<!-- Swiftype Variables -->

COURTS

Judge grants summary judgment for Intel in lawsuit over DC plan alternatives

A federal judge in San Jose, Calif., has ruled for Intel Corp., granting summary judgment against claims by a former employee that retirement plan executives violated fiduciary duties by overallocating alternative investments such as hedge funds and private equity funds to investment menus in two defined contribution plans.

U.S. Magistrate Judge Nathanael Cousins, in a March 31 opinion, wrote that the claims by Christopher Sulyma regarding the Intel Corp. 401(k) Savings Plan and the Intel Retirement Contribution Plan “are time-barred under the statute of limitations” for suing under the Employee Retirement Income Security Act.

“The key issue is whether (Mr.) Sulyma had actual knowledge of the underlying facts constituting his claim within three years of his filing his lawsuit,” the judge wrote.

The judge wrote that Mr. Sulyma “had actual knowledge of the facts comprising” some claims as well as “knowledge of the disclosureshe alleges were unlawfully inadequate” in other claims. Given those facts, the judge ruled the statute of limitations had expired.

Mr. Sulyma argued he had “little experience with financial issues” and was unfamiliar with hedge funds, private equity funds or other alternatives, according to the judge’s ruling. Mr. Sulyma also contended investment information documents provided by Intel were “not easily accessible, and often misleading and inconsistent,” the judge’s ruling said.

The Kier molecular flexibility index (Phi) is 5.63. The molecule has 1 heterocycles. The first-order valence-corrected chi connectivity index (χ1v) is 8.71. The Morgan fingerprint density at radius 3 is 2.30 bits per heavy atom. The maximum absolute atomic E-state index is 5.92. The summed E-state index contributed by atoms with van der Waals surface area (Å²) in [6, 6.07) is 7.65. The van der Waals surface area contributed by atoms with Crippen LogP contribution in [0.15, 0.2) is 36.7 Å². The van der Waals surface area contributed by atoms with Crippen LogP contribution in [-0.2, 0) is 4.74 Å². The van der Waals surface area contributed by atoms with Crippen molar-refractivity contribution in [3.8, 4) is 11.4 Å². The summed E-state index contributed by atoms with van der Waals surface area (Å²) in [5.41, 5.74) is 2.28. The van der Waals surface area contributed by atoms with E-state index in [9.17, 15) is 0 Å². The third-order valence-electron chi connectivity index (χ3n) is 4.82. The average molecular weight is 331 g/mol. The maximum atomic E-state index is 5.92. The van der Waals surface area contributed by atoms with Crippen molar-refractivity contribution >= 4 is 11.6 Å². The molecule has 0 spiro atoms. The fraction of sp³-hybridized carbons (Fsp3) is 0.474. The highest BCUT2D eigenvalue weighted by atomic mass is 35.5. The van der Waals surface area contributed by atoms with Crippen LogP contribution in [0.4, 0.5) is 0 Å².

However, the judge noted Mr. Sulyma “admits he never looked at those documents to begin with.” The judge ruled Mr. Sulyma had “actual knowledge of the facts underlying his substantive claims” because Intel provided financial disclosure information about asset allocation and the company’s investment strategy.

Intel’s financial fact sheets from June 2012 demonstrate Mr. Sulyma had “actual knowledge” about information more than three years before he filed suit in October 2015, thus falling outside the statute of limitations, the judge wrote.

The two DC plans had combined assets of $14.9 billion as of Dec. 31, 2015, according to the latest Form 5500 filings with the Department of Labor.

Mr. Sulyma’s original complaint said in part: “Beginning in 2011, the investment committee dramatically altered the asset allocation model” for an Intel target-date portfolio by increasing hedge fund investments “from about $50 million to $680 million.”

He also alleged the investment committee “increased the diversified fund's exposure to hedge funds and private equity investments during 2009 through 2014 … The diversified fund's investment in hedge funds increased from about $582 million to $1.665 billion (and) the fund's investment in private equity increased from about $83 million to $810 million.”

An attorney representing Mr. Sulyma could not be reached by press time.